Little House on the Prairie

Season 1 Episode 3

100 Mile Walk

Aired Wednesday 12:00 AM Sep 25, 1974 on NBC
out of 10
User Rating
89 votes

By Users

Episode Summary

100 Mile Walk
Delighted with his beautiful new wheat crop, Charles is in a position to buy new dresses for his daughters, a warm coat for Caroline, and maybe even some new boots for himself--not to mention an ideal team of horses that the family's newfound financial position can now afford. It all sounds like a dream come true, but the Ingalls receive a shocking wakeup call when a harsh hailstorm destroys the entire crop. Determined to make it through this difficult time, Charles heads off to find some work, and along the way he encounters two fellow husbands and fathers in the same situation as he. While Caroline, the girls, and the other women of Walnut Grove do some important work of their own in Walnut Grove, Charles and his new friends accept jobs that offer good pay and dangerous consequences.moreless

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  • When the Ingalls' crops are destroyed, Charles and the other men of Walnut Grove must leave to find work.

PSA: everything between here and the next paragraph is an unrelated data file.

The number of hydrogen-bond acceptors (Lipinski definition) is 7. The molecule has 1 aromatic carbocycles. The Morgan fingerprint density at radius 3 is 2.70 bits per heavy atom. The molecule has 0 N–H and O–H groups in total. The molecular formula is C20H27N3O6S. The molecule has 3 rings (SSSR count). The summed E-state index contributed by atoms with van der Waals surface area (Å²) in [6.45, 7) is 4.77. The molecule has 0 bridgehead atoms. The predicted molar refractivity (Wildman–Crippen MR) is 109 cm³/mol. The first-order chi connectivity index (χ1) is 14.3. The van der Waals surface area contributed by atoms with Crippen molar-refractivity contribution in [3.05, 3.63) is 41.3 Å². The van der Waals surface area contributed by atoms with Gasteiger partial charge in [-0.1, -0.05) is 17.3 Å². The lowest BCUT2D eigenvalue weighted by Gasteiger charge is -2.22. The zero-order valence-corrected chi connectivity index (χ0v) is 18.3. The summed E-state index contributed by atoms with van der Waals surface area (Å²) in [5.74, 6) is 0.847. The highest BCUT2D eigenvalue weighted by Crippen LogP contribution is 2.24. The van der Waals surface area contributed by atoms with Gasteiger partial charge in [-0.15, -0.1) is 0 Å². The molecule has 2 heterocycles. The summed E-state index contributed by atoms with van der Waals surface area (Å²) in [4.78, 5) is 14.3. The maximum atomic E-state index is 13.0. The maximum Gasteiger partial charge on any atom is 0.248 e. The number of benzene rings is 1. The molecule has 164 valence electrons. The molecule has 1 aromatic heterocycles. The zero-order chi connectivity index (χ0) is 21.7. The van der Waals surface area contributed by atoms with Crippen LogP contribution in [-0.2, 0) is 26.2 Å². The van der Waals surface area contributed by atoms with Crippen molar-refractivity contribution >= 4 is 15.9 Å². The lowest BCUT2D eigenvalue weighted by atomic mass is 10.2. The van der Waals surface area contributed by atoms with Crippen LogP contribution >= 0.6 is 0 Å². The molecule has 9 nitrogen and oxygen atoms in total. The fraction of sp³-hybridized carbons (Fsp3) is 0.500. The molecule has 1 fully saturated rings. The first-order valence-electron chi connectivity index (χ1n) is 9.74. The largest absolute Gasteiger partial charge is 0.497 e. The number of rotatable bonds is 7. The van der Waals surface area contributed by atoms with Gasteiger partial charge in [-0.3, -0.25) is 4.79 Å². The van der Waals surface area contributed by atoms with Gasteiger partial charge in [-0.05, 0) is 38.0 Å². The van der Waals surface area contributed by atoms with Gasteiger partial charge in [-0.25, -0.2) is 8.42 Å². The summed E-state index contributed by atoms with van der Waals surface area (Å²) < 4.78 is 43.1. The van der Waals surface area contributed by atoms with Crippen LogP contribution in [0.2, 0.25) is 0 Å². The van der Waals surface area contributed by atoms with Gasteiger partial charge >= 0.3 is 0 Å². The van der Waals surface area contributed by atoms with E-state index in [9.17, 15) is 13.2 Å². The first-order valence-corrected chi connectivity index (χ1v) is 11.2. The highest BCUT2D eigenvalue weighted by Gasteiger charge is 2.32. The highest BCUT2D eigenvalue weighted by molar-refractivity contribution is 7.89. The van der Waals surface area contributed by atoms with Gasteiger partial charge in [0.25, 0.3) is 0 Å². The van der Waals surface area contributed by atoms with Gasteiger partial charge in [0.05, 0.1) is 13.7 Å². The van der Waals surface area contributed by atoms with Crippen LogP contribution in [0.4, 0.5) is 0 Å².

One of the series first episodes, and it deals beautifully with the issues of love of family and sacrifice. The Ingalls are looking to have their first financially successful year in a long while when a hailstorm comes and destroys not only their cash crop but their own personal store of winter food. Undaunted (well, maybe for a minute), Charles announces that he will leave to find work. Along the way he makes fast friends with two fellow farmers and the women of Walnut Grove band together to salvage what little they can of the winter wheat. This is a fabulous episode, but it does set an annoying precedence that runs the entire length of this 10-year series: a character is introduced and dies in the same hour (on this occasion blown to bits in a mine explosion, no less). Down the road similar characters will be quickly introduced and just as quickly dispatched: the widow Sanderson, by cancer; a schoolboy's father, frozen in a blizzard; a civil war vet, by suicide; a lukemia-stricken young farmboy; a friend of the Ingalls girls, Ellen, drowned in a pond; an entire family, by typhus; an old gold-country hermit, by self immolation (no, that's not a typo); Mary's unborn baby: Laura's infant son; and of course, Sylvia, who falls to her death while being chased by her rapist. The list goes on, and on...and on. I understand the need for such episodes, either as mid-season "fillers", or to introduce an new plotline (think James and Cassandra's parents and their cliff-jumping covered wagon), but such freak occurrences and calamities seemed to happen with dizzying frequency in Walnut Grove. I know times were hard for the pioneers, but geez...moreless